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How To Use The Countif AND Countifs functions In Microsoft Excel 2007

How To Use The Countif AND Countifs functions In Microsoft Excel 2007


    

How To Use The Countif AND Countifs functions In Microsoft Excel 2007

by Archie Davies

The COUNTIF function enables us to count the number of cells in a given range which satisfy a condition. COUNTIFS does exactly the same. However, with COUNTIFS, we can specify multiple criteria. For instance, let's say we have a worksheet containing four columns: the date, the number of phone calls received, the number of complaints and the percentage of calls which were actually complaints.

We would now like to create a summary worksheet to calculate the number of days where the percentage of calls that were complaints is, firstly, under 5%; secondly, between five and 10% and, thirdly, over 10%.

To find those days where there were fewer than 5% or more than 10%, we can use COUNTIF function because we are dealing with a simple condition: less than 5% or greater than 10%. However, to find those days where there were between 5% and 10%, we will need to use multiple criteria; firstly, greater than or equal to five and, secondly, less than or equal to 10. For this reason, we will need the COUNTIFS function.

When creating formulas in Excel 2007, it is always useful to name the cells are you are referencing. To get Excel to create the names for you automatically, select all of your data, including the column headings then, in the Formulas Tab of the Excel Ribbon, click on Create from Selection. Next, activate the option "Create names from values in the Top Row" and click OK. Let's assume that the heading at the top of the fourth column (the one containing the percentage of calls which were actually complaints) is "Percentage", this will be the name that we will use in our COUNTIF formulas.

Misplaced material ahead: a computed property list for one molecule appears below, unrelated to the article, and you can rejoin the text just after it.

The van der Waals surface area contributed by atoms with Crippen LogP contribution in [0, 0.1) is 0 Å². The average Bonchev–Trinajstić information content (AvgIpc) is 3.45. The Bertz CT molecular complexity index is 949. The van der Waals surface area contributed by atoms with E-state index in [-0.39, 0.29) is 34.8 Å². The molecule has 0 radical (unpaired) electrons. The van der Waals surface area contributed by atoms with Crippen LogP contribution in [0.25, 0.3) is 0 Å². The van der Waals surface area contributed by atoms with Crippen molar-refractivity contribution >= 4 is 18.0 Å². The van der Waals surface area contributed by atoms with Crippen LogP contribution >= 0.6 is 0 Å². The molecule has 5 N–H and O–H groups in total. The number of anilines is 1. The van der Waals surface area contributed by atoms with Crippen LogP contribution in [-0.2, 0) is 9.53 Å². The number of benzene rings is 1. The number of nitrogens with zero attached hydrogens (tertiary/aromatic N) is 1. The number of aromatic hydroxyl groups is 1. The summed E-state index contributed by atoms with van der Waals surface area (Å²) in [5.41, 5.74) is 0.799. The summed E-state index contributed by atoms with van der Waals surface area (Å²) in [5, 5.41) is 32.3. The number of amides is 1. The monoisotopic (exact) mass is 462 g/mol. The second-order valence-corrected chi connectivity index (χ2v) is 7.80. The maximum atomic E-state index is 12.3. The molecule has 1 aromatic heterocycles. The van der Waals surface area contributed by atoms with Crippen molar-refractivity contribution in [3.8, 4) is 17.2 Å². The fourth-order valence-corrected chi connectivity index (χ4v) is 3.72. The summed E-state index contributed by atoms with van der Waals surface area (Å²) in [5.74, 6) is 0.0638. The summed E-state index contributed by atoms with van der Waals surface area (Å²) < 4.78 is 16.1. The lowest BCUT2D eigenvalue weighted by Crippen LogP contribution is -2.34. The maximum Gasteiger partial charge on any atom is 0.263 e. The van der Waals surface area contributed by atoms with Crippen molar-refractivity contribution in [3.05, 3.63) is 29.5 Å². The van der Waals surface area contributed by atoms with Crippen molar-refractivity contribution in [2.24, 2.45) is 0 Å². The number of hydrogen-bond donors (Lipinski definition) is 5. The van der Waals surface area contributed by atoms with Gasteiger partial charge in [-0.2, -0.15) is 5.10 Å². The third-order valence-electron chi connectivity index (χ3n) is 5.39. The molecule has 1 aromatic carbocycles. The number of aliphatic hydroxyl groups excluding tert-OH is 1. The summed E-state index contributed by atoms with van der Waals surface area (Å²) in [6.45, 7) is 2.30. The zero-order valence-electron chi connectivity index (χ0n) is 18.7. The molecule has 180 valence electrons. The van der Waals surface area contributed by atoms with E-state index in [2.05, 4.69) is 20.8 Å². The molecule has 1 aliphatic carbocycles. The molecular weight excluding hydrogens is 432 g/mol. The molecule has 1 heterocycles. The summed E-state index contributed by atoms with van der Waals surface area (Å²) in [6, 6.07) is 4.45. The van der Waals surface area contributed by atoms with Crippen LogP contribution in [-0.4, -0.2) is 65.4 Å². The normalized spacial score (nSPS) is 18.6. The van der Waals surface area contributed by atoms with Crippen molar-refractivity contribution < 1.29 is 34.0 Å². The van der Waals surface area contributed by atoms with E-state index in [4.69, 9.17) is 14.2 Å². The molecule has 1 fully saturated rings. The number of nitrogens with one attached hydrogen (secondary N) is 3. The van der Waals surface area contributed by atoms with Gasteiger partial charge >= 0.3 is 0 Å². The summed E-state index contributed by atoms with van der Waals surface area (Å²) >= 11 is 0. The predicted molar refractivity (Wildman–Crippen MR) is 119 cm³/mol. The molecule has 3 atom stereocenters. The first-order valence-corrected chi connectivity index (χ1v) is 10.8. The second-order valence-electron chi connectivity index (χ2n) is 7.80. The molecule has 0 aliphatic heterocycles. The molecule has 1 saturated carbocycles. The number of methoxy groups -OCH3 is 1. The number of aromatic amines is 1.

Having created our named ranges, we can switch to the report worksheet and click in the cell where we want to calculate the total number of days where less than 5% of our calls were complaints. Here we would enter our formula: =COUNTIF(Percentage,"<5"). Notice how, when using COUNTIF and COUNTIFS, the criteria are always surrounded by quotation marks.

In exactly the same way, to calculate the total number of days where more than 10% of our calls were complaints, we would use the formula =COUNTIF(Percentage,">10").

Finally, to return the total number of days where between 5 and 10% of our calls were complaints, we would use the formula =COUNTIFS(Percentage,">=5",Percentage,"<=10"). The COUNTIFS function enables you to repeat the two arguments used with the COUNTIF function (criteria range and criteria) up to 127 times. Thus, in our example, criteria_range1 is Percentage; criteria1 is ">=5"; criteria_range2 is also Percentage; and criteria2 is "<=10".

About the Author:
Author is a developer and trainer with On-SiteTrainingCourses.Com, an independent computer training company offering Microsoft Excel Classes at their central London training centre.


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